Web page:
Photo of Kenjiro Yamamoto

Energy & sustainability

Kenjiro Yamamoto

Developing a paint that will raise a building's earthquake resistance all by itself.

Year Honored

University of Tokyo's Institute of Industrial Science


Masonry is a method of constructing buildings by laying stones, bricks, or concrete blocks that has existed since the era of the Egyptian pyramids, and it enables the building of livable structures with materials that are easy to obtain. That is why, even today, 60% of the world's population lives in masonry buildings. However, masonry buildings have a major weakness: they are extremely vulnerable to earthquakes. Moreover, many masonry buildings are in earthquake-prone regions, with 80% of earthquake victims around the world in the past 100 years having died in the collapse of masonry buildings. In the Turkey-Syria earthquakes of February 2023, many of the buildings that collapsed were masonry buildings.

Reinforcing masonry buildings against earthquakes is a pressing challenge, but existing earthquake resistance techniques require sophisticated technology and equipment to implement and are not easy to use. Furthermore, the middle-to-low income classes who make up the majority of those residing in masonry buildings do not have the spare funds to spend on reinforcing the buildings where they live against earthquakes. As a result, there is little progress in reinforcing masonry buildings against earthquakes, which continues to result in more victims whenever they occur.

Kenjiro Yamamoto, a project research associate at the University of Tokyo's Institute of Industrial Science, has co-developed an earthquake-resistant paint from a mixture of resin and fibers for the purpose of reinforcing masonry buildings against earthquakes. The earthquake-resistant paint came about as an improvement on the basis of a coating for concrete developed by Masaomi Suzuki, who had worked at a building renovation company. When the paint is applied to the walls of a masonry structure and allowed to dry for about two weeks, the structure gains strong earthquake resistance. Applying it does not require special technology, and it can be produced locally in many regions around the world, so it can be provided at low cost and is easy to use even for middle-to-low income people with no cash to spare for earthquake reinforcement. The outer walls of masonry structures are regularly repainted, so just adding a coat of this paint at that time can significantly increase a structure's earthquake resistance capacity.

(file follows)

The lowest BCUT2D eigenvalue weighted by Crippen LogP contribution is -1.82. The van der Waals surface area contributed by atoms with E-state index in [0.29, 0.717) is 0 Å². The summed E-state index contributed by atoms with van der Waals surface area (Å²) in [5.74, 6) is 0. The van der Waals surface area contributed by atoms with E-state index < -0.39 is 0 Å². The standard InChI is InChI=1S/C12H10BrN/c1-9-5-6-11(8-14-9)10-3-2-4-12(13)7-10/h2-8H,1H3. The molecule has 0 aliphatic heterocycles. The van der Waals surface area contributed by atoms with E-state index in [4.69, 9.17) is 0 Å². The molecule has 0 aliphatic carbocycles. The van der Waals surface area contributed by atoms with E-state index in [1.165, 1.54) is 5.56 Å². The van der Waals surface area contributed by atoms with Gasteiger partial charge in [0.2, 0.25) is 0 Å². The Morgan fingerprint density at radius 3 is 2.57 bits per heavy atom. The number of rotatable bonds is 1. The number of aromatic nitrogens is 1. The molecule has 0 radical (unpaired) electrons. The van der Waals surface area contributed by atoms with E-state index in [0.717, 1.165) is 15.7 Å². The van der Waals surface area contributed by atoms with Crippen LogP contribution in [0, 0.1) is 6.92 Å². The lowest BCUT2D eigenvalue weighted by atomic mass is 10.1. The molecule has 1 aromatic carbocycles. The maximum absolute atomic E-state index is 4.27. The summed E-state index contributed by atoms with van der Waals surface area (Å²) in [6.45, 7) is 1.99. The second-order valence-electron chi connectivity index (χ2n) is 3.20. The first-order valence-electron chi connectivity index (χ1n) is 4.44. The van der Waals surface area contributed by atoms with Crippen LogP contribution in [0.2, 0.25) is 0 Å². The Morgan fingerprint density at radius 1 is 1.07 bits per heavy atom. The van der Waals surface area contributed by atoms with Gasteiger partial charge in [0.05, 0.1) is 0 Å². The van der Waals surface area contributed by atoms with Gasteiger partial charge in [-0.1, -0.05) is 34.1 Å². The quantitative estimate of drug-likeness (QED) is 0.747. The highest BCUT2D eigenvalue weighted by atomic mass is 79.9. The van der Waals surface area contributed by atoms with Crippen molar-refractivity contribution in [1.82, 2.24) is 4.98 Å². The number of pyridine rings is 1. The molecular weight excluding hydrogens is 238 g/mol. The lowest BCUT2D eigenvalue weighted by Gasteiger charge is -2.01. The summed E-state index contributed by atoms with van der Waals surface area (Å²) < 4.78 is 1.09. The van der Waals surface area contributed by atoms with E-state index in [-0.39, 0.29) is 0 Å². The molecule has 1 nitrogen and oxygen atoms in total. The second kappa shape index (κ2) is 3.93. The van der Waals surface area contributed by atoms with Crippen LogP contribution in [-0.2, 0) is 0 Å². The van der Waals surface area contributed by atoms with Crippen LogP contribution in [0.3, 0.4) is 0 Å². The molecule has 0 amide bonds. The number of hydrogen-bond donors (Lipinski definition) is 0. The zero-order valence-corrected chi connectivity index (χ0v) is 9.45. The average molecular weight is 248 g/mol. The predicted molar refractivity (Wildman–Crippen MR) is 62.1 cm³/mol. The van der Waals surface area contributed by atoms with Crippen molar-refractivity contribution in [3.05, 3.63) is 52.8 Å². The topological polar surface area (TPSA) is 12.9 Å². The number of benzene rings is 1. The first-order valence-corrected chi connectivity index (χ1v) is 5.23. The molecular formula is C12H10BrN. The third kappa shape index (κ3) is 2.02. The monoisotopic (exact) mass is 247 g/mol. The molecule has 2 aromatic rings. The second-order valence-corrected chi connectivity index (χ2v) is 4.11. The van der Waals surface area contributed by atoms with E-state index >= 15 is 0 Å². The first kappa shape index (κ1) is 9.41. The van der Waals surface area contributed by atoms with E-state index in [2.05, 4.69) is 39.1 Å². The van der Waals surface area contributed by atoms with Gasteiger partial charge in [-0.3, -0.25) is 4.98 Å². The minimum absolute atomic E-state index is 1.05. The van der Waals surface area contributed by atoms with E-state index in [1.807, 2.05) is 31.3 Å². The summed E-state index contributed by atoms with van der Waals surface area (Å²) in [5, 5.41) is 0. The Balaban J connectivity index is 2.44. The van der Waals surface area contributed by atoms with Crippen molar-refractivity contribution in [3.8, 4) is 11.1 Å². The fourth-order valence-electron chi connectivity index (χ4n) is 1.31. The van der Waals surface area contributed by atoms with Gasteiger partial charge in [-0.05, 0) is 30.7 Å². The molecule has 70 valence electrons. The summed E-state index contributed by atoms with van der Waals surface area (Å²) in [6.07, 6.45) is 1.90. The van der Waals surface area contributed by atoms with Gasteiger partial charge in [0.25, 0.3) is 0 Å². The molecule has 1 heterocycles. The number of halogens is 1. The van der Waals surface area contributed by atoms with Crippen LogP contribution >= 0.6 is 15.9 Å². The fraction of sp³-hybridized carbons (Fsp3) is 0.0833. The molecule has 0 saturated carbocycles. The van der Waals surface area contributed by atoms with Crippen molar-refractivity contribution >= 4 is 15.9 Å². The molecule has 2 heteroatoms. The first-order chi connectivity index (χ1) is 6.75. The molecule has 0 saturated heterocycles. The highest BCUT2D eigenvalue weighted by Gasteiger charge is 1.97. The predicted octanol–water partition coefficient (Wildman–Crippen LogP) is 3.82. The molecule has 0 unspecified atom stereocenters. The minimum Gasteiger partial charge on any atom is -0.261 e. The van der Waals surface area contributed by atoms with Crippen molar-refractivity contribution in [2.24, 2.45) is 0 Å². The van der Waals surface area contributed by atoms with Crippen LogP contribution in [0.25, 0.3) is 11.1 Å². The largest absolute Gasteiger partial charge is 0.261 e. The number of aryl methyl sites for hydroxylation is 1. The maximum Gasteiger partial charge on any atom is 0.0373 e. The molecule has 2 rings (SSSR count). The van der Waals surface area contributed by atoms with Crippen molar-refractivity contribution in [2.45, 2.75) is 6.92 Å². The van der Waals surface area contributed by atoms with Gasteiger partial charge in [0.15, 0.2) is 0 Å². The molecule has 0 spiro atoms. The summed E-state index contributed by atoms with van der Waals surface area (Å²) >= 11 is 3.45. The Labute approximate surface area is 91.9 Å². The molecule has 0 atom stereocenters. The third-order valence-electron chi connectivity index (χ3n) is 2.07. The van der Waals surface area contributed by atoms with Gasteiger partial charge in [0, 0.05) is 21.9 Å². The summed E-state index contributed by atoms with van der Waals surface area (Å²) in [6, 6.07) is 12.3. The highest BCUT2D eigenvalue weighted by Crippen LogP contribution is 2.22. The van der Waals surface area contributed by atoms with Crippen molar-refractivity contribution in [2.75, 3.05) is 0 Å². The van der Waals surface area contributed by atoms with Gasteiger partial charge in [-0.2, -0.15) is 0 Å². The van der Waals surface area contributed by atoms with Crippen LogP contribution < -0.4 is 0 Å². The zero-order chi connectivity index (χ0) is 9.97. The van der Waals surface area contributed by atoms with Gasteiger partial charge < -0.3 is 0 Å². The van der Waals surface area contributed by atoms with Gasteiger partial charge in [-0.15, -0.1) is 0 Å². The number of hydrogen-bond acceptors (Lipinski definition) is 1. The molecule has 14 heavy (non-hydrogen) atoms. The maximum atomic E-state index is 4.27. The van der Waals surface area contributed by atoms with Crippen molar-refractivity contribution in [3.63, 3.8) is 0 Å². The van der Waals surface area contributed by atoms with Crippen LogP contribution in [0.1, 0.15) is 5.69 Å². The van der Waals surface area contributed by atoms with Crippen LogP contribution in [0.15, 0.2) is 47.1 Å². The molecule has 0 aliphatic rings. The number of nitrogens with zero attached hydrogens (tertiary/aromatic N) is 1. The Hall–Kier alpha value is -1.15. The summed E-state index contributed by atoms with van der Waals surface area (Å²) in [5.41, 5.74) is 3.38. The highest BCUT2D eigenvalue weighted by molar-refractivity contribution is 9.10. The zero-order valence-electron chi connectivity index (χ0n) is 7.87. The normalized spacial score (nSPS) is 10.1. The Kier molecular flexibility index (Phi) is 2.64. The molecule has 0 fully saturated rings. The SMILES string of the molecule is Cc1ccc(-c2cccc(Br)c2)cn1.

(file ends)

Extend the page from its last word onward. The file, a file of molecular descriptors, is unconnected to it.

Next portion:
Yamamoto along with Suzuki and others founded Aster in order to put the earthquake-resistant paint to practical use in January 2019 while in graduate school at the University of Tokyo. In partnership with the Japan International Cooperation Agency, they proposed to reinforce school buildings against earthquakes to the Philippine government, and they applied the treatment to two local school buildings. The treated buildings have since suffered several earthquakes but are said to remain undamaged. Further, Aster has proposed the earthquake-resistant paint to private building contractors operating locally.